How Natural Gas Supports Reliability and the Transition to Clean Energy

Natural gas is a critical resource in APS’s diverse energy mix


Anyone who has experienced an Arizona summer knows that reliable energy is critical for everyday life. When temperatures soar above 100 degrees, we rely on our ACs to keep us cool. Even when the sun goes down, temperatures can stay in the 90s. APS must ensure it has enough reliable energy to serve customers through our hottest days.


Natural gas is a critical resource serving APS customers, especially during extreme weather. If selected through our competitive procurement process, we plan to add about 390 megawatts of natural gas capacity at existing power plants in the next few years – enough to serve 62,400 Arizona homes. By adding new, more efficient units at these plants, we can use the current infrastructure and pipeline to generate more energy for customers.


Why gas? Reliable power when customers need it most

With rising temperatures and a growing state, energy demand is at an all-time high. Modern natural gas units offer flexible, on-demand energy 24/7. We can turn them on when energy needs peak – during the late afternoon and evening hours of summer when our customers use the most energy – and turn them off when use slows or other resources, such as solar, come online.


Hilary Waterman has spent many years as an environmental engineer, overseeing the air quality control systems at natural gas power plants, which she says helps inform her current work with APS’s Sustainability team.


“There are many ways that natural gas helps support reliability,” said Waterman. “We   purchase fuel ahead of time and plan for peak electricity demand. Natural gas turbine technologies also allow for quick adjustments of power production, helping APS meet high electricity demand.”


Natural gas supports our transition to clean energy

We remain fully committed and on track to achieve our Clean Energy Commitment to provide 100% clean, carbon-free electricity to customers by 2050. Investing in natural gas power plants while transitioning to clean energy might seem surprising. But as we add natural gas megawatts to our system over the next few years, we’re also adding about five times as much renewable energy technology, including solar, wind and energy storage. We're committed to working with customers, community members and stakeholders as we plan for these new resources.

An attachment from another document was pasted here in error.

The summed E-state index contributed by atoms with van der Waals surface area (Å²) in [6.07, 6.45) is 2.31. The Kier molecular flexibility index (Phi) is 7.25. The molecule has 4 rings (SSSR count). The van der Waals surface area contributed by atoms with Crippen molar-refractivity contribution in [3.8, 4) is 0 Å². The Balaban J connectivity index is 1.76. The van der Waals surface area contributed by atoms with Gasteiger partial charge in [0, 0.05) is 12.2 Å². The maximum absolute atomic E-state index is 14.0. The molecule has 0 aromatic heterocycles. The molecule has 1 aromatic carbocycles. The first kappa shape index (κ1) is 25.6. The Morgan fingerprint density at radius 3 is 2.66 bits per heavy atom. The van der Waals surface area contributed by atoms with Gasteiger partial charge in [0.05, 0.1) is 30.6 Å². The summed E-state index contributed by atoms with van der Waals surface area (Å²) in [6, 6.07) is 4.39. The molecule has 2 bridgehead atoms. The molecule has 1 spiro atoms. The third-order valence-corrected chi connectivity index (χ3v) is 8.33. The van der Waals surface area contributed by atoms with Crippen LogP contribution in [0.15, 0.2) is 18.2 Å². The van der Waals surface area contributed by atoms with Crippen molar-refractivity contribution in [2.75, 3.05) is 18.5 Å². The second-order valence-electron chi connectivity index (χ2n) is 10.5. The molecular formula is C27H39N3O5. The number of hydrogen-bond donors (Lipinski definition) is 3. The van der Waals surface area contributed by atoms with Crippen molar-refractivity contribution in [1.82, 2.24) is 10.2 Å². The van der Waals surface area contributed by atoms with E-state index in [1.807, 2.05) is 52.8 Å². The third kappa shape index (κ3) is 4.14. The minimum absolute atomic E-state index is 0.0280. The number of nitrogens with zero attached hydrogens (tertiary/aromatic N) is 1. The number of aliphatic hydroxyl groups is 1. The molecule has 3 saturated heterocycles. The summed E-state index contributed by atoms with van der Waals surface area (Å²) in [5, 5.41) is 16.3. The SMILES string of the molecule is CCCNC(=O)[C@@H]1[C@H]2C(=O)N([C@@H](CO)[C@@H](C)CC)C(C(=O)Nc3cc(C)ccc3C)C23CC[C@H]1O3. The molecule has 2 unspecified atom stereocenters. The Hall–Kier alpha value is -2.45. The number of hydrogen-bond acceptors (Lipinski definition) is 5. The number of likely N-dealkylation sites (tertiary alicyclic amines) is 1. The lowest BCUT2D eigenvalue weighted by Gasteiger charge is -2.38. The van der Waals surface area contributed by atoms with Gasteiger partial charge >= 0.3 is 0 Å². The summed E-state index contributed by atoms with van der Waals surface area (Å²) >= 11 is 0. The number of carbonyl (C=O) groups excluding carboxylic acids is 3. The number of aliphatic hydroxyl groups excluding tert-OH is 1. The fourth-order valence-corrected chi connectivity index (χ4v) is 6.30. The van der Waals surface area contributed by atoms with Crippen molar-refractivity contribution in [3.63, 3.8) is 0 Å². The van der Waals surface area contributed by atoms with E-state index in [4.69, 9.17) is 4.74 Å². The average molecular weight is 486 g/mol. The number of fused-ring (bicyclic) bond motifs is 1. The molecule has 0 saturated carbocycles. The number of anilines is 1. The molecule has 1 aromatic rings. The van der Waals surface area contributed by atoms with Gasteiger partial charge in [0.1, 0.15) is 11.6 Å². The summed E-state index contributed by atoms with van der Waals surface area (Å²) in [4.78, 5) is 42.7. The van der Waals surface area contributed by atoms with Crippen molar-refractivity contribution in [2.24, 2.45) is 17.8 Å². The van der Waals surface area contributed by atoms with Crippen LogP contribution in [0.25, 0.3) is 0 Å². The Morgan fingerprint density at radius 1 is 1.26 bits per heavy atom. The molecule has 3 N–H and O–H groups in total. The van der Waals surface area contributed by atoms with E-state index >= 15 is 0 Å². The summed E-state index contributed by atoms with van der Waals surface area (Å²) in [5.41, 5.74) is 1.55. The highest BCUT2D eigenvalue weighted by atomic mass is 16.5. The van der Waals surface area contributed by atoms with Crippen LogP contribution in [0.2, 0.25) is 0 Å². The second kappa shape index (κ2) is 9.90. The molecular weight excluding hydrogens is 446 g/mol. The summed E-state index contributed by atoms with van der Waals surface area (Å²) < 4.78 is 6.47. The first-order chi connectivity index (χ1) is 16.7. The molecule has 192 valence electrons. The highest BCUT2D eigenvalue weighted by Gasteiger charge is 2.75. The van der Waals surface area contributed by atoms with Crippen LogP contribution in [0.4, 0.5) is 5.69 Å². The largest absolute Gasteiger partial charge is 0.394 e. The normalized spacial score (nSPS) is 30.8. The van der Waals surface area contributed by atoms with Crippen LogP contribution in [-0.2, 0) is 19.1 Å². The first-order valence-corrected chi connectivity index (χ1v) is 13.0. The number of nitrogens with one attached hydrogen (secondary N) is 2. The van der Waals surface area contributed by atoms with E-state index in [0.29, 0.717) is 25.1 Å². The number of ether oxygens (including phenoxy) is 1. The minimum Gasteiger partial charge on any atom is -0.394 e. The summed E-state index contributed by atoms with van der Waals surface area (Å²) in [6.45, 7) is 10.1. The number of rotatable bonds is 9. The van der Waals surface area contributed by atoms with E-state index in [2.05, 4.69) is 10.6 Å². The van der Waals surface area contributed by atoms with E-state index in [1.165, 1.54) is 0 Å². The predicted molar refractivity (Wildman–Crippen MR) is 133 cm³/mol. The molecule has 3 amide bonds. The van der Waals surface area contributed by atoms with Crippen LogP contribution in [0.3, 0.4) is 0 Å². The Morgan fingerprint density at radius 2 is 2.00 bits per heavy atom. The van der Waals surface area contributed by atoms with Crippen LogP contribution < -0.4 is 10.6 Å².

“Natural gas’s flexibility and reliability are why it has a role as a bridge fuel to help us move towards our Clean Energy Commitment, while still serving our customers with reliable, affordable and safe energy on the hottest days of the year,” said Waterman.


The state-of-the-art natural gas units we plan to deploy are also “clean capable,” meaning they will ultimately be able to burn 100% clean, carbon-free hydrogen once that resource becomes commercially viable.


A diverse energy portfolio is key

While natural gas is critical for reliable energy, a diverse energy portfolio is also important. “Don’t put all your eggs in one basket” is a saying most of us have heard. When it comes to planning for high energy demand, we’re investing in different resource “baskets” to support our customers. Having a variety of resources – including natural gas, nuclear, solar, energy storage and energy-saving customer programs – in our portfolio makes our system more resilient to the extreme temperatures that we experience throughout the summer months. This is especially important as our state’s energy needs continue to grow. 


“Proactive, year-round resource planning and a diverse energy mix are essential for providing reliable power,” said Justin Joiner, vice president of resource management at APS. “On days when the temperature is sweltering, we take an all-of-the-above approach. We’re using all the tools in our toolbox—from solar power to natural gas—to make sure customers can count on us for electricity every second of the day.”

Ocotillo power plant

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